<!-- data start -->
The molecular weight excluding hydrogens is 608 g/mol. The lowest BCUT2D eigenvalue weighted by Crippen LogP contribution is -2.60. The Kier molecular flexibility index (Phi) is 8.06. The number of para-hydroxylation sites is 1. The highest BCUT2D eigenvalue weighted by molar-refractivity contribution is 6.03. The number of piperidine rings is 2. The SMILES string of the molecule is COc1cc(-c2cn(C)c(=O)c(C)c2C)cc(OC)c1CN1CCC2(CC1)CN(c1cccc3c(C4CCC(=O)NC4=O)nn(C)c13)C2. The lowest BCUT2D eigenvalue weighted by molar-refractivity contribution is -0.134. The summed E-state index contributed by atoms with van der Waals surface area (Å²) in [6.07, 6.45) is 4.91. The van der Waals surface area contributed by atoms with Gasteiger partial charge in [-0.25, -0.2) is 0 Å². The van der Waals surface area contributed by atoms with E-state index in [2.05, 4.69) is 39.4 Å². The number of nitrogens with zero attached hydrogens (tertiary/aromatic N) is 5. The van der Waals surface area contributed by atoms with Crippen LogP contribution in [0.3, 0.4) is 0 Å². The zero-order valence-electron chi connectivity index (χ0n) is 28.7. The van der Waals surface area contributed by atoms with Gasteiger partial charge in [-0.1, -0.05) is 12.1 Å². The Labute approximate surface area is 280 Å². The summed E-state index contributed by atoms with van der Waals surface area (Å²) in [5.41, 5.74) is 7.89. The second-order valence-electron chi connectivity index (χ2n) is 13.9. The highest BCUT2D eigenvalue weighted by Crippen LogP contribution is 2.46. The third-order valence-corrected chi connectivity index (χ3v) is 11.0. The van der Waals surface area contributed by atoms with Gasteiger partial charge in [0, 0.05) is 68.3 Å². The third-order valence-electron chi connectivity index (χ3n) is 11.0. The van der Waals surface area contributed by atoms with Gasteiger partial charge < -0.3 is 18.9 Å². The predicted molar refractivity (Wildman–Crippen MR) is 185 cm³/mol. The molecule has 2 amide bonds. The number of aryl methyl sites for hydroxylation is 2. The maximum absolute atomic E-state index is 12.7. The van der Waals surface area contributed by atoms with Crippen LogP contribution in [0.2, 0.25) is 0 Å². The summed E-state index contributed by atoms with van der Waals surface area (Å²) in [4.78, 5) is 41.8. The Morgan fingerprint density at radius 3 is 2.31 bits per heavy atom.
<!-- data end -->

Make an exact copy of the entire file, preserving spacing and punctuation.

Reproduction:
The molecular weight excluding hydrogens is 608 g/mol. The lowest BCUT2D eigenvalue weighted by Crippen LogP contribution is -2.60. The Kier molecular flexibility index (Phi) is 8.06. The number of para-hydroxylation sites is 1. The highest BCUT2D eigenvalue weighted by molar-refractivity contribution is 6.03. The number of piperidine rings is 2. The SMILES string of the molecule is COc1cc(-c2cn(C)c(=O)c(C)c2C)cc(OC)c1CN1CCC2(CC1)CN(c1cccc3c(C4CCC(=O)NC4=O)nn(C)c13)C2. The lowest BCUT2D eigenvalue weighted by molar-refractivity contribution is -0.134. The summed E-state index contributed by atoms with van der Waals surface area (Å²) in [6.07, 6.45) is 4.91. The van der Waals surface area contributed by atoms with Gasteiger partial charge in [-0.25, -0.2) is 0 Å². The van der Waals surface area contributed by atoms with E-state index in [2.05, 4.69) is 39.4 Å². The number of nitrogens with zero attached hydrogens (tertiary/aromatic N) is 5. The van der Waals surface area contributed by atoms with Crippen LogP contribution in [0.3, 0.4) is 0 Å². The zero-order valence-electron chi connectivity index (χ0n) is 28.7. The van der Waals surface area contributed by atoms with Gasteiger partial charge in [-0.1, -0.05) is 12.1 Å². The Labute approximate surface area is 280 Å². The summed E-state index contributed by atoms with van der Waals surface area (Å²) in [5.41, 5.74) is 7.89. The second-order valence-electron chi connectivity index (χ2n) is 13.9. The highest BCUT2D eigenvalue weighted by Crippen LogP contribution is 2.46. The third-order valence-corrected chi connectivity index (χ3v) is 11.0. The van der Waals surface area contributed by atoms with Gasteiger partial charge in [0, 0.05) is 68.3 Å². The third-order valence-electron chi connectivity index (χ3n) is 11.0. The van der Waals surface area contributed by atoms with Gasteiger partial charge < -0.3 is 18.9 Å². The predicted molar refractivity (Wildman–Crippen MR) is 185 cm³/mol. The molecule has 2 amide bonds. The number of aryl methyl sites for hydroxylation is 2. The maximum absolute atomic E-state index is 12.7. The van der Waals surface area contributed by atoms with Crippen LogP contribution in [0.2, 0.25) is 0 Å². The summed E-state index contributed by atoms with van der Waals surface area (Å²) in [4.78, 5) is 41.8. The Morgan fingerprint density at radius 3 is 2.31 bits per heavy atom.